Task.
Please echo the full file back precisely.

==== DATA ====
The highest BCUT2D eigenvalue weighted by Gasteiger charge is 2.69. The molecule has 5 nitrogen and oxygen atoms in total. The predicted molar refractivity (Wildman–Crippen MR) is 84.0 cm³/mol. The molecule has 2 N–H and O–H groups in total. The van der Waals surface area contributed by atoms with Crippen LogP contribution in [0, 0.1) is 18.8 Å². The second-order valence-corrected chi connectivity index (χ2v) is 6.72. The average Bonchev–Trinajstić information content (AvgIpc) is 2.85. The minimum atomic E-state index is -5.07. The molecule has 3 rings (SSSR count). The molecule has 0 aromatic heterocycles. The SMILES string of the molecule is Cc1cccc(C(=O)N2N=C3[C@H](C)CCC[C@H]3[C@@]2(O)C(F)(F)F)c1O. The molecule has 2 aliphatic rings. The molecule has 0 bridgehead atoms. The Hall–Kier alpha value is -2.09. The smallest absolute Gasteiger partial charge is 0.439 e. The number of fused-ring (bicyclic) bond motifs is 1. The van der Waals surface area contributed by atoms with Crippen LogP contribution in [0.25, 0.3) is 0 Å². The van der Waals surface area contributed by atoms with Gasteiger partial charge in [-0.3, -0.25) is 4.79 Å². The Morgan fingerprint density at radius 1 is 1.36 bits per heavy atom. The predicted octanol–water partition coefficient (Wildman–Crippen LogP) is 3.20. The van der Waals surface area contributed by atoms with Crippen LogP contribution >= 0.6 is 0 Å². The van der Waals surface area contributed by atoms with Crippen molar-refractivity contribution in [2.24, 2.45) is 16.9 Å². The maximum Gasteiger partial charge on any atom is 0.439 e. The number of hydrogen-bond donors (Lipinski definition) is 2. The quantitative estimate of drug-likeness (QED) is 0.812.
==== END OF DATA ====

The highest BCUT2D eigenvalue weighted by Gasteiger charge is 2.69. The molecule has 5 nitrogen and oxygen atoms in total. The predicted molar refractivity (Wildman–Crippen MR) is 84.0 cm³/mol. The molecule has 2 N–H and O–H groups in total. The van der Waals surface area contributed by atoms with Crippen LogP contribution in [0, 0.1) is 18.8 Å². The second-order valence-corrected chi connectivity index (χ2v) is 6.72. The average Bonchev–Trinajstić information content (AvgIpc) is 2.85. The minimum atomic E-state index is -5.07. The molecule has 3 rings (SSSR count). The molecule has 0 aromatic heterocycles. The SMILES string of the molecule is Cc1cccc(C(=O)N2N=C3[C@H](C)CCC[C@H]3[C@@]2(O)C(F)(F)F)c1O. The molecule has 2 aliphatic rings. The molecule has 0 bridgehead atoms. The Hall–Kier alpha value is -2.09. The smallest absolute Gasteiger partial charge is 0.439 e. The number of fused-ring (bicyclic) bond motifs is 1. The van der Waals surface area contributed by atoms with Crippen LogP contribution in [0.25, 0.3) is 0 Å². The van der Waals surface area contributed by atoms with Gasteiger partial charge in [-0.3, -0.25) is 4.79 Å². The Morgan fingerprint density at radius 1 is 1.36 bits per heavy atom. The predicted octanol–water partition coefficient (Wildman–Crippen LogP) is 3.20. The van der Waals surface area contributed by atoms with Crippen LogP contribution >= 0.6 is 0 Å². The van der Waals surface area contributed by atoms with Crippen molar-refractivity contribution in [2.24, 2.45) is 16.9 Å². The maximum Gasteiger partial charge on any atom is 0.439 e. The number of hydrogen-bond donors (Lipinski definition) is 2. The quantitative estimate of drug-likeness (QED) is 0.812.